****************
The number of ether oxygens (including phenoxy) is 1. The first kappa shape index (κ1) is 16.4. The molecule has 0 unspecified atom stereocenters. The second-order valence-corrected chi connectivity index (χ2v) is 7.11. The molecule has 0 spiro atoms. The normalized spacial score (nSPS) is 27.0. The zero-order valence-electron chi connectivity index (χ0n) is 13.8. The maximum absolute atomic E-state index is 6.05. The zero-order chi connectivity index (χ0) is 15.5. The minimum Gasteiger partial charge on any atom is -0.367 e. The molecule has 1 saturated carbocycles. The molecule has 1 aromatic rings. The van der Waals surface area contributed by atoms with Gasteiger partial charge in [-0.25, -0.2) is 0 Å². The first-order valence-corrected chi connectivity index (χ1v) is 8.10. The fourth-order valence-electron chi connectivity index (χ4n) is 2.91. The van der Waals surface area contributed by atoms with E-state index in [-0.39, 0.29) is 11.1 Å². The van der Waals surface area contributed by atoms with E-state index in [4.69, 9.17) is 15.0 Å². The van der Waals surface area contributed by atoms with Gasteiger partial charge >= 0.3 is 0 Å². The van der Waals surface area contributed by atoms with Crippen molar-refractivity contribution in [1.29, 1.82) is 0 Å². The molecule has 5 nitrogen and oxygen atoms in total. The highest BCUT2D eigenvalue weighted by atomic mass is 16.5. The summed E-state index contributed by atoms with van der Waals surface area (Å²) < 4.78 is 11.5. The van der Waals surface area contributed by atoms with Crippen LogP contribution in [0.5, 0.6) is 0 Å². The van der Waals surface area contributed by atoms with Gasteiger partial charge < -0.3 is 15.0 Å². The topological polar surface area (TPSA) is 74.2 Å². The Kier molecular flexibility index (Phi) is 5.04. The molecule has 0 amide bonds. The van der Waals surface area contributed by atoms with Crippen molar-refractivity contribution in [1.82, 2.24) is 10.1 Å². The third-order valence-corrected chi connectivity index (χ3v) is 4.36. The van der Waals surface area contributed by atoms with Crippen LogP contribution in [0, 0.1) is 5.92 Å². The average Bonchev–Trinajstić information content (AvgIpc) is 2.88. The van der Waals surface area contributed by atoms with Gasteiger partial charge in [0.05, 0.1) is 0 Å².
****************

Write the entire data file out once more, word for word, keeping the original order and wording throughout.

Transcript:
The number of ether oxygens (including phenoxy) is 1. The first kappa shape index (κ1) is 16.4. The molecule has 0 unspecified atom stereocenters. The second-order valence-corrected chi connectivity index (χ2v) is 7.11. The molecule has 0 spiro atoms. The normalized spacial score (nSPS) is 27.0. The zero-order valence-electron chi connectivity index (χ0n) is 13.8. The maximum absolute atomic E-state index is 6.05. The zero-order chi connectivity index (χ0) is 15.5. The minimum Gasteiger partial charge on any atom is -0.367 e. The molecule has 1 saturated carbocycles. The molecule has 1 aromatic rings. The van der Waals surface area contributed by atoms with Gasteiger partial charge in [-0.25, -0.2) is 0 Å². The first-order valence-corrected chi connectivity index (χ1v) is 8.10. The fourth-order valence-electron chi connectivity index (χ4n) is 2.91. The van der Waals surface area contributed by atoms with E-state index in [-0.39, 0.29) is 11.1 Å². The van der Waals surface area contributed by atoms with E-state index in [4.69, 9.17) is 15.0 Å². The van der Waals surface area contributed by atoms with Gasteiger partial charge >= 0.3 is 0 Å². The van der Waals surface area contributed by atoms with Crippen molar-refractivity contribution in [1.29, 1.82) is 0 Å². The molecule has 5 nitrogen and oxygen atoms in total. The highest BCUT2D eigenvalue weighted by atomic mass is 16.5. The summed E-state index contributed by atoms with van der Waals surface area (Å²) < 4.78 is 11.5. The van der Waals surface area contributed by atoms with Crippen LogP contribution in [0.5, 0.6) is 0 Å². The van der Waals surface area contributed by atoms with Gasteiger partial charge < -0.3 is 15.0 Å². The topological polar surface area (TPSA) is 74.2 Å². The Kier molecular flexibility index (Phi) is 5.04. The molecule has 0 amide bonds. The van der Waals surface area contributed by atoms with Crippen molar-refractivity contribution in [1.82, 2.24) is 10.1 Å². The third-order valence-corrected chi connectivity index (χ3v) is 4.36. The van der Waals surface area contributed by atoms with Crippen LogP contribution in [0, 0.1) is 5.92 Å². The average Bonchev–Trinajstić information content (AvgIpc) is 2.88. The van der Waals surface area contributed by atoms with Gasteiger partial charge in [0.05, 0.1) is 0 Å².